Landing on the Fortune 500 is a pie-in-the-sky dream of many business owners. The most profitable U.S. companies that make up the latest list collectively employ 27.9 million individuals across the world and represent $840 billion in profits and $12 trillion in revenues. Who are these business dynamos and where are many of them based?

The Top 10
In June 2016, Fortune magazine took a look at 2015’s top moneymakers, most of which are household names. The No. 1 spot goes to the Arkansas-based big-box retailer Wal-Mart, followed by oil and gas giant Exxon Mobil, tech innovator Apple, insurance and investment outfit Berkshire Hathaway, and pharmaceutical distributor McKesson. Health care companies, auto manufacturers and a communications company round out the top 10.

Hot Areas for Headquarters
Many Fortune 500 company headquarters are on the East Coast — from Comcast (No. 37) in Philadelphia, Pennsylvania; to JetBlue Airlines (No. 405) in Long Island City, New York; to General Electric (No. 11) in Fairfield, Connecticut.

The Midwest also houses several successful centers of operation, including Motorola Solutions (No. 451) in Schaumburg, Illinois; Harley-Davidson (No. 432) in Milwaukee, Wisconsin; and Dow Chemical (No. 56) in Midland, Michigan.

How States Rank for Business
Knowing where a state ranks on business matters and understanding their differing approaches to incentives, tax rates and more may narrow down where to move next, even if a job isn’t waiting for you upon arrival. According to Chief Executive magazine’s “Best and Worst States for Business,” Texas is the most beneficial, pro-growth spot for business owners, while California ranks lowest.

As we begin a new year, one way of exploring the economic landscape ahead of us is to examine the biggest revenue generators in America and the impact they have on national and local scales.

The information provided in Eddleman’s Economic Insight is not intended to be used as investment advice; rather it is provided as general economic news and information for your awareness or for discussions with your investment professional. Please consult your investment professional or CPA for advice specific to your situation! Past performance is not indicative of future results.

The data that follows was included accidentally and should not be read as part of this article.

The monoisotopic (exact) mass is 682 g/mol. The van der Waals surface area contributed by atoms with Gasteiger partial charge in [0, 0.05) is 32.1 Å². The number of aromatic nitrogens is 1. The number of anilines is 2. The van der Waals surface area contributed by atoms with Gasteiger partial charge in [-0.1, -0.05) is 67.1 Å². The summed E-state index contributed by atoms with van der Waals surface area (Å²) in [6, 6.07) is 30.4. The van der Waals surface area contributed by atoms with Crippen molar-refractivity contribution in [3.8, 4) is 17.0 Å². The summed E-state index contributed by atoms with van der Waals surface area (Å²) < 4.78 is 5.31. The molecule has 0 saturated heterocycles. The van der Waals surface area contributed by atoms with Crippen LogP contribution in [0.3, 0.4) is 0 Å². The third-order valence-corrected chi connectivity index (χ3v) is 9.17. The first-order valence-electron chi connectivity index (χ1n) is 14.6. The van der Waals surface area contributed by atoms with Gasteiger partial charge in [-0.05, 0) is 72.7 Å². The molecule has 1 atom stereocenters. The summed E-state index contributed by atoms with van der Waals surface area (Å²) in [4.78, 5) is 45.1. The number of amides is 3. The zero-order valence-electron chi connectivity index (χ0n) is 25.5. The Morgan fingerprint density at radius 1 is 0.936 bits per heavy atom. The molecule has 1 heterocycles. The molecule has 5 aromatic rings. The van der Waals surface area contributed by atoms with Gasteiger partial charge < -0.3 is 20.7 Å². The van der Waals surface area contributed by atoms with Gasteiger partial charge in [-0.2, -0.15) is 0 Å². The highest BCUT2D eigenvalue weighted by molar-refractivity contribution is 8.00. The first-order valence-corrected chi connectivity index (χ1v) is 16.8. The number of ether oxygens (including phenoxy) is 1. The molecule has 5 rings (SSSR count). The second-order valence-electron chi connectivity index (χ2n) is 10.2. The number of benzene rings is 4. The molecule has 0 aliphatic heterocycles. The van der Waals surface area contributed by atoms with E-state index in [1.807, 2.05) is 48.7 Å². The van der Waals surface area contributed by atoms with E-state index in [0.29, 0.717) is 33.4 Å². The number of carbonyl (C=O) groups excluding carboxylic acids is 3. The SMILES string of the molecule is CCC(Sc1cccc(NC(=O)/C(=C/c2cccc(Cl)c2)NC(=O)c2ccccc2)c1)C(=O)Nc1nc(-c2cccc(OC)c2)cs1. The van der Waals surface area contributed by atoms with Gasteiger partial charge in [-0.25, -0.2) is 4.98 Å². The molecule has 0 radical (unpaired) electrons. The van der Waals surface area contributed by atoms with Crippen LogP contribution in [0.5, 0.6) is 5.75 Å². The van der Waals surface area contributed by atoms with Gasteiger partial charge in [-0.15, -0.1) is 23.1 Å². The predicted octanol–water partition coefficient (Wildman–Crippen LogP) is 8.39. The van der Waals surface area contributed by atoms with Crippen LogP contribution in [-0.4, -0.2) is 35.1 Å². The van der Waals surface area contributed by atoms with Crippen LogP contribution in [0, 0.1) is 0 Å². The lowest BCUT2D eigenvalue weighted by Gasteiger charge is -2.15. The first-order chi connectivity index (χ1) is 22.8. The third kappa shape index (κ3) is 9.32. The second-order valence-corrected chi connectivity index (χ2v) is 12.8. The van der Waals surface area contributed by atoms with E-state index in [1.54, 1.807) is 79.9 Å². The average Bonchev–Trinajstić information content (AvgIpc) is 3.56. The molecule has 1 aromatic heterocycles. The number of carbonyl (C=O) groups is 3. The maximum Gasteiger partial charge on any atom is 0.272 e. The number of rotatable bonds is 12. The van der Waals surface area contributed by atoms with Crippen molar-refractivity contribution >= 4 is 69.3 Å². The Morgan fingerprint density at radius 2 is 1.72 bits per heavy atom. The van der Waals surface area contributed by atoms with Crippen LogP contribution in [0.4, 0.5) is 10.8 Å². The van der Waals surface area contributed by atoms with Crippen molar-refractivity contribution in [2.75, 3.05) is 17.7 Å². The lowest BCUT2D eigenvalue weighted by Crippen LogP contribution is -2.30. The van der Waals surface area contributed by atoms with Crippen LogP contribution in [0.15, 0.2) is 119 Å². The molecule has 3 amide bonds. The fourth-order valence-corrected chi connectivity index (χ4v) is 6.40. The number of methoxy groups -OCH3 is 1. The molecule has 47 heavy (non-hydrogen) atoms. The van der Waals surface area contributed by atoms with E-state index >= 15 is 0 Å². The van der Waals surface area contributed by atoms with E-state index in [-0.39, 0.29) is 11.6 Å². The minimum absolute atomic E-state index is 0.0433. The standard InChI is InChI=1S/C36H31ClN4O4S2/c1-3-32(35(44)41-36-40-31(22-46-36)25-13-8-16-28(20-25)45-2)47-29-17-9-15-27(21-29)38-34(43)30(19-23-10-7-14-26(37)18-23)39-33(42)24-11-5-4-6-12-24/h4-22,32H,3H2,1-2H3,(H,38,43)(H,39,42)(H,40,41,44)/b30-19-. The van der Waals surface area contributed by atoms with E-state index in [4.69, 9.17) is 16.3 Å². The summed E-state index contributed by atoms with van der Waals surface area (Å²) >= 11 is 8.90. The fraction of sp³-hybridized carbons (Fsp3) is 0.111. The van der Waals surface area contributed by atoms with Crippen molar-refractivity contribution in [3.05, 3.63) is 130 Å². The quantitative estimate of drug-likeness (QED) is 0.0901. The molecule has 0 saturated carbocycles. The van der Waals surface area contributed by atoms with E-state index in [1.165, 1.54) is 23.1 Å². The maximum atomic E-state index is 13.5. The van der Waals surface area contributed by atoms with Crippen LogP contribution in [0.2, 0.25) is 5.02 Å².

Today’s post deals with a simple issue of terminology for investing, which you’ll see when it comes to investing is not so simple. In case you are interested, you can view a comprehensive Financial Vocabulary Booklet we’ve put together, which has many financial terms you might find helpful. Today, we’ll primarily be discussing international verses global and a few related terms. In your everyday non-financial discussions, these two terms are fairly interchangeable. But, not when it comes to investing.

Global – These are investments that are supposed to encompass investing in the entire world. However, keep in mind that often times these investments will exclude all or some emerging market countries. So you have to read prospectuses carefully. Sometimes finance people will refer to Global as being Domestic plus International, which brings us to our next two terms.

International – These are investments that are supposed to encompass the world other than the domestic United States. Sometimes these investments may be referred to as Ex-US, which is short for excluding the United States. Again, these investments will usually exclude emerging markets, so most often International really means developed markets that are non-US.

Developed markets are generally markets which are considered larger, more established, and with more liquidity. As of  2008 the Financial Times of London Stock Exchange (FTSE) classified the following countries as developed: Australia, Austria, Belgium, Canada, Denmark, Finland, France, Germany, Greece, Hong Kong, Ireland, Israel, Italy, Japan, Luxembourg, Netherlands, New Zealand, Norway, Portugal, Singapore, South Korea, Spain, Sweden, Switzerland, United Kingdom and United States. Everything else is considered emerging markets.

Emerging markets are non-developed markets. Generally markets in these countries are smaller, less established, and have less liquidity. Emerging markets are actually then subdivided into three categories, which are advanced, secondary, and frontier. I won’t go into those today.

Domestic – This is perhaps one of the more confusing financial terms because domestic should be relative, but most often for investment fund names it is not. What I mean by this is that if you are Australian and live in Australia, domestic should mean “in Australia”, but it doesn’t mean that with most investment fund nomenclature. Most often, but not always, when describing investment funds, the term domestic is synonymous with the United States, which is good for you if you are an American living in the United States. Just remember, domestic is still a relative term in other contexts, including other financial contexts. So, it never hurts to confirm that a domestic investment is referring to the US, particularly if you are looking at an investment that is less broadly traded, is managed in another country, or has some other reason to be dissociated with the United States.

The information provided in Eddleman’s Economic Insight is not intended to be used as investment advice; rather it is provided as general economic news and information for your awareness or for discussions with your investment professional. Please consult your investment professional or CPA for advice specific to your situation! Past performance is not indicative of future results.